The transition society offers multiple programs to those in need, such as Housing Outreach, Sexual Abuse Intervention, Stopping the Violence Counselling, Supportive Recovery, Women’s Outreach, Homeless Prevention and Family Counselling.
Many rooms are number key-coded and change once residents are transitioned out of their stay.
The average length of stay at the facility is 30 days, though some women may stay longer or shorter due to their circumstances fleeing abuse or violence. The society also contributes resources for women and children who may need funds transporting to a different town or city as well. No male is allowed in the facility without written permission from the person he’s visiting and a background check.
The building is often known as looking quite larger on the inside as well.
“It’s a little bit like [Dr. Who’s] TARDIS in that respect when you come from outside. It is a lot bigger inside as you get into it and we’re really pleased with that. One of the big differences here is that we can offer families the privacy of their own room … For people who are already stressed out and going through major changes, that privacy is a big deal,” said White.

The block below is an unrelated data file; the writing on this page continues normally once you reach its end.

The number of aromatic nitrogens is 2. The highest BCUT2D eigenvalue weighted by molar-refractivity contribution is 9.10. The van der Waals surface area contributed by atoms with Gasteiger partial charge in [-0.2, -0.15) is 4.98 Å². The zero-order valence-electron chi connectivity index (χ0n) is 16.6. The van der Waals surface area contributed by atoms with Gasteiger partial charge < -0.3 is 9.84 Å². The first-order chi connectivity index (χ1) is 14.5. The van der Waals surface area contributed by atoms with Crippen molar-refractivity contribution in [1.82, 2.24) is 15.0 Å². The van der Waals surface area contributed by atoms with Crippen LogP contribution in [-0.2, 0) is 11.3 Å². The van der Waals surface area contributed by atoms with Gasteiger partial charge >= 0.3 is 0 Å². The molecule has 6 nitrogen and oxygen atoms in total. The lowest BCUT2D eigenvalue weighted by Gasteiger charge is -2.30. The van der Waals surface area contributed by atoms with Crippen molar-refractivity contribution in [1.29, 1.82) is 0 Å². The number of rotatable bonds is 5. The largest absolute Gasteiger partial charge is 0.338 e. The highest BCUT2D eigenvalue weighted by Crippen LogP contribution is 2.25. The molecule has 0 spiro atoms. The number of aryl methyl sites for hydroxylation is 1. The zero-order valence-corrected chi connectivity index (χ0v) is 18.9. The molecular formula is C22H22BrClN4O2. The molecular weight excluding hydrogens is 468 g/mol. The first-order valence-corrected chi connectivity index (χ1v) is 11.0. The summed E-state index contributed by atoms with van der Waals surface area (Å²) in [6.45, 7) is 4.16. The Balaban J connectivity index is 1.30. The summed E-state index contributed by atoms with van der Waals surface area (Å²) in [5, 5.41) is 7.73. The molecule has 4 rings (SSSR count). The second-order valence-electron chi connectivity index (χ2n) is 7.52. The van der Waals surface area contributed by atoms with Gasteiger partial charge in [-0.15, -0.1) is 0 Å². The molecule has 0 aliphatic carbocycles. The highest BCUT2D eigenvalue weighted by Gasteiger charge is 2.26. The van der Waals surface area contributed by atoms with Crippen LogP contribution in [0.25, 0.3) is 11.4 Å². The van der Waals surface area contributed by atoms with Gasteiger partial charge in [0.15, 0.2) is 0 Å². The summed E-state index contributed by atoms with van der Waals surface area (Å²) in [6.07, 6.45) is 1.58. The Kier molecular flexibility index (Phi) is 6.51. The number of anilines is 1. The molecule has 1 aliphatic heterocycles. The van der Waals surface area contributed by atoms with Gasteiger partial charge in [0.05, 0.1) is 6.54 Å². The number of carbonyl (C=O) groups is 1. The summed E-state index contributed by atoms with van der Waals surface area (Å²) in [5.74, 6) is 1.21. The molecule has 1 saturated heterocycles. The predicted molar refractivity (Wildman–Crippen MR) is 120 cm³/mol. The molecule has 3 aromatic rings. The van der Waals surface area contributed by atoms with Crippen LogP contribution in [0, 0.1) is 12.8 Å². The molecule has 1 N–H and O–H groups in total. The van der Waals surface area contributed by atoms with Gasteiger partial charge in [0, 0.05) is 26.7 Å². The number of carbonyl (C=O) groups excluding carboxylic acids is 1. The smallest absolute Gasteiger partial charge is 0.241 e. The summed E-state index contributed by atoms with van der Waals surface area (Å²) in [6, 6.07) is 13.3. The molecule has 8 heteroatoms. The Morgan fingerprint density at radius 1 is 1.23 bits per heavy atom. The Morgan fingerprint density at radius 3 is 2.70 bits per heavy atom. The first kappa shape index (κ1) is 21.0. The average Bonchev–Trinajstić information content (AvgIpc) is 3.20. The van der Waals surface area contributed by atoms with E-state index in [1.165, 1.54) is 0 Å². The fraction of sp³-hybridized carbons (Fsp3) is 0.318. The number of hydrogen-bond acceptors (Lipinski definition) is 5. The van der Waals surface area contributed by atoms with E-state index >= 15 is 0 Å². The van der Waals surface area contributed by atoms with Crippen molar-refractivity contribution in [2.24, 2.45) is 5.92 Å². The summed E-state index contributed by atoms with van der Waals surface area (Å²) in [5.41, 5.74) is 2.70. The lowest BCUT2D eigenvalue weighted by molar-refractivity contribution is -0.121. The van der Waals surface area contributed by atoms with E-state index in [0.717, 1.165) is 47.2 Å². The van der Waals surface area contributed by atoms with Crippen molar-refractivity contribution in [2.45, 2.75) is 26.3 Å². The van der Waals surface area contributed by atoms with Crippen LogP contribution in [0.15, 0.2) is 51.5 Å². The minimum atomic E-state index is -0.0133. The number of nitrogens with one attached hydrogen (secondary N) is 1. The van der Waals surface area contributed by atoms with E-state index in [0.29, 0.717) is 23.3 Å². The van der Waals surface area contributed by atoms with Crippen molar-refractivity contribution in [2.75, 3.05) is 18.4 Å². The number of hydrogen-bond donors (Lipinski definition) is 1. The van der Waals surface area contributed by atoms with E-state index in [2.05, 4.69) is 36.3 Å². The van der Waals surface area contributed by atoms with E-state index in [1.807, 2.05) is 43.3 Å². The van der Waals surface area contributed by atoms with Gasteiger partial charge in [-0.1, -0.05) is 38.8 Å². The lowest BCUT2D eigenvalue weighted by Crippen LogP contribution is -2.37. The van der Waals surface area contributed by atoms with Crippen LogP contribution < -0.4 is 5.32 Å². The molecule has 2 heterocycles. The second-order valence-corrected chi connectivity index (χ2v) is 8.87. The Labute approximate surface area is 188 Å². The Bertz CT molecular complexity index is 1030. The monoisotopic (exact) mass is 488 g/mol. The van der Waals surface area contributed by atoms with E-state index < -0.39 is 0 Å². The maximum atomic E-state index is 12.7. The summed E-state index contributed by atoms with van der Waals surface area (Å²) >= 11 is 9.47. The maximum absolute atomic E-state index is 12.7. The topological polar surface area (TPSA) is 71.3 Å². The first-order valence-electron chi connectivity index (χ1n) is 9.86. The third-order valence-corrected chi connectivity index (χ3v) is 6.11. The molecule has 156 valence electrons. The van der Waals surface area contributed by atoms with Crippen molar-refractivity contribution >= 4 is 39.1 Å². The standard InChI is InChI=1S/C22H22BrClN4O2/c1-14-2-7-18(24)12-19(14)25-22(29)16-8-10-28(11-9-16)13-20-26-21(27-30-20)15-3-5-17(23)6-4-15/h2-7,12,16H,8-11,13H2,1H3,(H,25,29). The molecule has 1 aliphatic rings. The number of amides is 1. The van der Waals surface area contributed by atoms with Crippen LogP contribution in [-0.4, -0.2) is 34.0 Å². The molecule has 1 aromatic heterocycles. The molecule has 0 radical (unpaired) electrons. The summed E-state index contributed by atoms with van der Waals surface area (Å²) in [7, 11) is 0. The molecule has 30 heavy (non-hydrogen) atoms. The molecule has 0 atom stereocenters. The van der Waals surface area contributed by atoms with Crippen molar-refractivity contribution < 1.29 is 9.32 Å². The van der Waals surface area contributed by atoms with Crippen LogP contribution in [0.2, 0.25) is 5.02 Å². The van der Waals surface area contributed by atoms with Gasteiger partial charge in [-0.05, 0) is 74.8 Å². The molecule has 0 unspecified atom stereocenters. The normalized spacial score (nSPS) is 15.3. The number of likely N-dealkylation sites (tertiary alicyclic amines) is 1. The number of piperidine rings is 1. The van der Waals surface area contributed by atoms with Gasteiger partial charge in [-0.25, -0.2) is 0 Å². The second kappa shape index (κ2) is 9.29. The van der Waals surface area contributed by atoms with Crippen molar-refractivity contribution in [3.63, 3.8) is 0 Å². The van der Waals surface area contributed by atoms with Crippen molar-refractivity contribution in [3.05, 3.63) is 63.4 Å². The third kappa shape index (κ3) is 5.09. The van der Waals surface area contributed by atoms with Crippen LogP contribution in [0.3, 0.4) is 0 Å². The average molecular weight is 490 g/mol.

The Port of Prince Rupert contributed $31,000 from its Community Investment Fund, which donates a portion of the Port’s income to community projects that benefit the region.
“The transition society plays such a vital role in ensuring that the most vulnerable in our society have a safe haven – a place where they have not just a roof over their heads, but emotional support. Where the transition society is going in terms of its education, outreach and awareness to actually try and change attitudes and conditions that contribute to that is to be applauded,” said Ken Veldman, public affairs director at the Port of Prince Rupert, before cutting the official ribbon to open Robin’s Place.